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Shovelling snow is a chore as familiar to most Canadians as folding laundry. 

Some shovellers enjoy waking before dawn like a song sparrow in spring. They are the first ones to make that crunchy rhythmic chorus that will soon be echoed by the rest of the block.

Others swear under their breath and begrudgingly set their morning alarm an hour earlier than normal as the next morning’s forecast sinks in. They’ll need to walk the dog, make lunches, drag the kids out of bed, put out the trash, and shovel several inches of snow to get everyone out the door by 8 a.m.

Wherever you may fall on the snow shovelling spectrum, however, you’d be lying if the thought of rolling out of bed, slipping on some Sorels, and firing up a snow blower has never crossed your mind. 

Kootenay resident prepares for winter

Charles Arnold has been shovelling Kootenay snow off of sidewalks, driveways, and front steps for the past 24 years. And like many Canadian homeowners who want to save their time and lumbar muscles, when he moved out to a larger, more rural property, he finally bought a snow blower. 

But when Charles went to put down his last deposit on a new snow blower this past fall, driving nearly 1,000 kilometers east to St. Albert, Alberta, to get his hands on one was not something he had planned for.

“In July I went to our local Honda dealer and put money down to pre-order one they had coming in,” he says. “It was the last one they had ordered. The day I went in to pay my final instalment, they had just figured out they were getting shorted on their supply.”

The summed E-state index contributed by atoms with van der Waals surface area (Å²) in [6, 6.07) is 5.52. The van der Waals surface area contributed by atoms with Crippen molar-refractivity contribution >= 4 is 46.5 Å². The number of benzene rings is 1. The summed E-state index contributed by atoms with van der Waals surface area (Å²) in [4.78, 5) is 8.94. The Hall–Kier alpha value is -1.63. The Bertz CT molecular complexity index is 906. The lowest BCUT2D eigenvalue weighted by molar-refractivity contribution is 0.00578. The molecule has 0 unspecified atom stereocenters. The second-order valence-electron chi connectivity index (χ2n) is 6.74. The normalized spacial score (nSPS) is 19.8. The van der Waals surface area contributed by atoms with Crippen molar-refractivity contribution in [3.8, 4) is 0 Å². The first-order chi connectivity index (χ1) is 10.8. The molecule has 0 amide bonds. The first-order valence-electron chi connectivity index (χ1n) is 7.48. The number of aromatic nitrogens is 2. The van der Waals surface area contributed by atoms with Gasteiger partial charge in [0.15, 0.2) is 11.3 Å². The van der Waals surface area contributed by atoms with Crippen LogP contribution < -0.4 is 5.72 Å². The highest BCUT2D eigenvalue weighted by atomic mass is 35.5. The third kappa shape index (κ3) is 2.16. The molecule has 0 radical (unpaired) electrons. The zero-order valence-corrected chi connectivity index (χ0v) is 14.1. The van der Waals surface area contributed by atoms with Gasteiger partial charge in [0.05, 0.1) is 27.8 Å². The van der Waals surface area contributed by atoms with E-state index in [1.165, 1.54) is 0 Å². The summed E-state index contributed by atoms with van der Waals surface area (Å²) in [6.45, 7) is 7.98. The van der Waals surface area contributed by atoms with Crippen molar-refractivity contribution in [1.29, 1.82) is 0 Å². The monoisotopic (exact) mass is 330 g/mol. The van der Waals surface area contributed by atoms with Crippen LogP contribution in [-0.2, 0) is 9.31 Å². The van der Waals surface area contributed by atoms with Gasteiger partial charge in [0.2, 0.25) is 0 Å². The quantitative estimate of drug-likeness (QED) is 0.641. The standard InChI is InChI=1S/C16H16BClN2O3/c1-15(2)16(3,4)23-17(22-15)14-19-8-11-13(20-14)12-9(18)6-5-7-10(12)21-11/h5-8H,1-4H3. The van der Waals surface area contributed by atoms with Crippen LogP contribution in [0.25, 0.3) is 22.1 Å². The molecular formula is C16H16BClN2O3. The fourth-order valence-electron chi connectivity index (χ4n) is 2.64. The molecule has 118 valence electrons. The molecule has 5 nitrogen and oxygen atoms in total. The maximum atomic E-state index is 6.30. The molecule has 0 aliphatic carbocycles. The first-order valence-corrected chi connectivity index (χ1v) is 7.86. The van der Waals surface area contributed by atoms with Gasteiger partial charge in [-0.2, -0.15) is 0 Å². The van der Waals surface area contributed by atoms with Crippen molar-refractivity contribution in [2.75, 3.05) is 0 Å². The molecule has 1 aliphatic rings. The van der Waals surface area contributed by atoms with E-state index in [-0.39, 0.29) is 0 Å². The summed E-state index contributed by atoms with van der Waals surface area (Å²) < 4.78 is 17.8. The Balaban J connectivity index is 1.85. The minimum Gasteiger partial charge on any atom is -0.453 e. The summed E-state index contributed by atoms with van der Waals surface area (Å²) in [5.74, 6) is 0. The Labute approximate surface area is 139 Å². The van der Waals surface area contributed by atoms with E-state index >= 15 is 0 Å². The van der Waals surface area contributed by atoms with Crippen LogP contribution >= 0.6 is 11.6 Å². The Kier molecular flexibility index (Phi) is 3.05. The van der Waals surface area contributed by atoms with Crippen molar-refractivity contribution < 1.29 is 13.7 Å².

Owning a snow blower is not always an option 

Charles’ situation isn’t unique to the Kootenays. Because of the COVID-19 pandemic, there has been an increase in demand for snow blowers as more Canadians are home this winter. This paired with supply chain disruptions, has meant that machines such as snow blowers have been difficult for companies, and in turn customers, to obtain. 

For some, the very idea of maintaining, operating, and purchasing a piece of equipment that ranges in price from $800 to $8,000 is reason enough to make a $50 shovel look pretty darn good.

Still, keeping sidewalks clear in the winter months can be a challenge. This is a season where tempers flare, letters to the editor get sent, and fines are written up. A pattern repeats itself, year after year, one winter to the next. 

Unless you live in Kitchener, Ontario that is.

Shovel-free life builds community

Prior to 2018, Lori Costigan had never used a snow blower. That year, she saw an advertisement on Facebook from the City of Kitchener that caught her attention. It read: “Neighboured-Shared Snow Blower Program.” 

Kitchener was running a pilot program that offered $500 grants to groups of residents who wanted to share a snow blower in their neighbourhood. At least four members had to apply, and the snow blower could be used to clear snow from private walkways and driveways on the condition that it would also be used to clear sidewalks. 

Lori proposed the idea to her neighbours, and shortly afterwards she and nine other families put in their application. 

“Because of the way our neighbourhood is I didn’t think it would be hard,” she says. “Everyone looks out for one another.” 

Central Frederick is Lori’s idyllic neighbourhood. It is located in downtown Kitchener, is brimming with rows of grand oak and maple trees, and has a vibrant neighbourhood association that hosts garden tours, public meetings, and an outdoor lantern festival every March called Shiverfest.